Blog 2 - The Underground Economy of Greater Manchester - part 1

I have always been fascinated by markets, when I first discovered them I was amazed that they could be chastised by some, worshipped by others and seemed to have a strange mythical power to affect ‘real life’ things.

To hear someone on the news say ‘it will be interesting to see how the markets react…’ or ‘the markets reacted badly to this event……’ was incredibly bizarre and made me question how this abstract concept could wield so much influence over people.

It was only after living, experiencing and a fair bit of reading that it clicked for me that markets actually are people. They are an embodiment of what we do because they are just a huge reflection of what we are buying, thinking, fearful and confident about and contain all the irrational, aspirational, impulsive and emotional behaviour that people do.

Getting back to the blog and away from context – markets surround us and have played a part in pretty much everything we do. However, not all markets are visible and many live well away from regulation, government knowledge and safety nets. The idea of this study was to look at the shadow economy that exists in Greater Manchester not so much at a macro level but to see what type of transactions are carried out, by who and how.

The study is an ethnographic piece of work and has meant spending long periods of time within the key communities studied – the study is 10 months old and will likely go on for at least another three years.

As this is a piece of work that has been company funded we are able to go where we find interesting things and really push them. We are not attempting to quantify the shadow economy in terms of pounds and pence or chastise it. The purpose of the work is to look at the human elements, what is being traded, why and what markets are developing where mainstream markets either exclude or are excluded.

We are also hugely interested in not only the ‘really’ illegal such as drugs and prostitution but also those markets and transactions that are illicit because of their existence outside the mainstream (taxed) economy and how people flit between the economies.

We will write this blog as we go along – this is not a report or a full study – just some snippets along the journey.

A big credit must be paid to Sudhir Venkatesh and his work ‘Off the books’ (which you can buy here) as it fascinated me to go out and try to emulate his work but in a Manchester style!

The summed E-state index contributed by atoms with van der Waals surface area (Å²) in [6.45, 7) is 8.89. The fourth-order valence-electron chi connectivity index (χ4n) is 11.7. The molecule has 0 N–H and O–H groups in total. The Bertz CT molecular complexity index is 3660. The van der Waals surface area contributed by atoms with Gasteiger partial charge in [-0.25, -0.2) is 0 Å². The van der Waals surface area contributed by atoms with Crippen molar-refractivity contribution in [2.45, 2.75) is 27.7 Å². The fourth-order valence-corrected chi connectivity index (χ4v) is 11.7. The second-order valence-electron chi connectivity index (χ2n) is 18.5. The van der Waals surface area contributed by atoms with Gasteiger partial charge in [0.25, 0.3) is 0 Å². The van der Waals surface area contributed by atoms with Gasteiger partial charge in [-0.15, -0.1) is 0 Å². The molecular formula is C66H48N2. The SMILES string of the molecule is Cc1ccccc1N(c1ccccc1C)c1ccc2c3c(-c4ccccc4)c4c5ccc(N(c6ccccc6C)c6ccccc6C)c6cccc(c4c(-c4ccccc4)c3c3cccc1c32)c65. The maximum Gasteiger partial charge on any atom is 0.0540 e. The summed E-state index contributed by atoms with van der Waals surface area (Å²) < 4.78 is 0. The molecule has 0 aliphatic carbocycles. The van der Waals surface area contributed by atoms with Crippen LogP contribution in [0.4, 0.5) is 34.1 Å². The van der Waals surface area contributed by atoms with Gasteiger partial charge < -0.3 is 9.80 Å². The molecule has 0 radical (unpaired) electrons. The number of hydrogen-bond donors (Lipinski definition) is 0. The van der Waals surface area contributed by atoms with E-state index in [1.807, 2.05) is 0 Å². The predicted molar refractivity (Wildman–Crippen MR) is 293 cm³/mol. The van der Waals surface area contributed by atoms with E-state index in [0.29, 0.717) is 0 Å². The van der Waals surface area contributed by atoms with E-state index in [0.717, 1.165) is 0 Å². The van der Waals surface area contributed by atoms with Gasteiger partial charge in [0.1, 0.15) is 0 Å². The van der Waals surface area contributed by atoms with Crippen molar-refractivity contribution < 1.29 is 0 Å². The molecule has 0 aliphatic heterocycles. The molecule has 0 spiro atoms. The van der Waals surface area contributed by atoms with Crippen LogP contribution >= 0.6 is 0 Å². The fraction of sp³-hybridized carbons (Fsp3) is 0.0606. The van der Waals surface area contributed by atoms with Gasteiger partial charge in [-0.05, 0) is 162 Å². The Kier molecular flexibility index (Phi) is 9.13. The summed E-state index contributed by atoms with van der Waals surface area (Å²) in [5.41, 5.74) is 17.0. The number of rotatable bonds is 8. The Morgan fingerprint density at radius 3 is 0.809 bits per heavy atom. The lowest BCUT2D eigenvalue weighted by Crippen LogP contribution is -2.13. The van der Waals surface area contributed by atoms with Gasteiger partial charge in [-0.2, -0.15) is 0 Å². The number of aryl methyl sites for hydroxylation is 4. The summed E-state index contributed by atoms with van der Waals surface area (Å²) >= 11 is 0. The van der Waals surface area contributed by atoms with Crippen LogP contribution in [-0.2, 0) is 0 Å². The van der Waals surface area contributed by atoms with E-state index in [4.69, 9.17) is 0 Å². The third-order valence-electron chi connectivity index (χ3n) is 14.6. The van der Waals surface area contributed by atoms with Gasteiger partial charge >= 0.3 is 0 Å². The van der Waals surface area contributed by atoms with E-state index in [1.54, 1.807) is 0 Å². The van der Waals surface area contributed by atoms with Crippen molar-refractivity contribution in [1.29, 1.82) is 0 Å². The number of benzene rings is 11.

Money Lending (1) – The nice(r) side

It’s fair to say I have a very strong personal opinion on unregulated money lending, I have a strong opinion on regulated money lending, which I’m confident in saying I am not in a minority.

So attempting to maintain an objective viewpoint was going to be incredibly difficult.

First things first – nothing in this blog is promoting illegal money lending, the extreme ends of the spectrum are a horrendous vicious cycle which I wouldn’t wish on anybody. However, what I am going to briefly talk about is what I will call (for terminologies sake) the ‘middle ground’ i.e. not a high street (or back street) legal lender but also not a baseball bat wielding ‘Mr Big’ of the underworld.

This is not an overall view of the market, rather it is an individual story.

The plan wasn’t to start with this particular field it rather found me, after spending some time in a pub and café in a ‘well-known’ area of Manchester I got chatting to a fella (let’s call him Dave) who used to come into the cafe for a coffee on a morning.

I’ve always been very honest with people about who I am and what I am doing and usually (sometimes) people have reacted well (mainly indifferent) to it.

Dave was working and sending money to his ex-partner for their two children, this left him with very little money for himself and he survived on a paltry amount each week.

After a few discussions he was fairly confident I was who I said I was and we discussed the loans he had – the main and ongoing one being with ‘Ted’ (clearly these are made up names). My own personal biases were very much coming to the fore here, however what was really clear was that Ted was viewed as a key local and accessible service not only to Dave but also many others like him.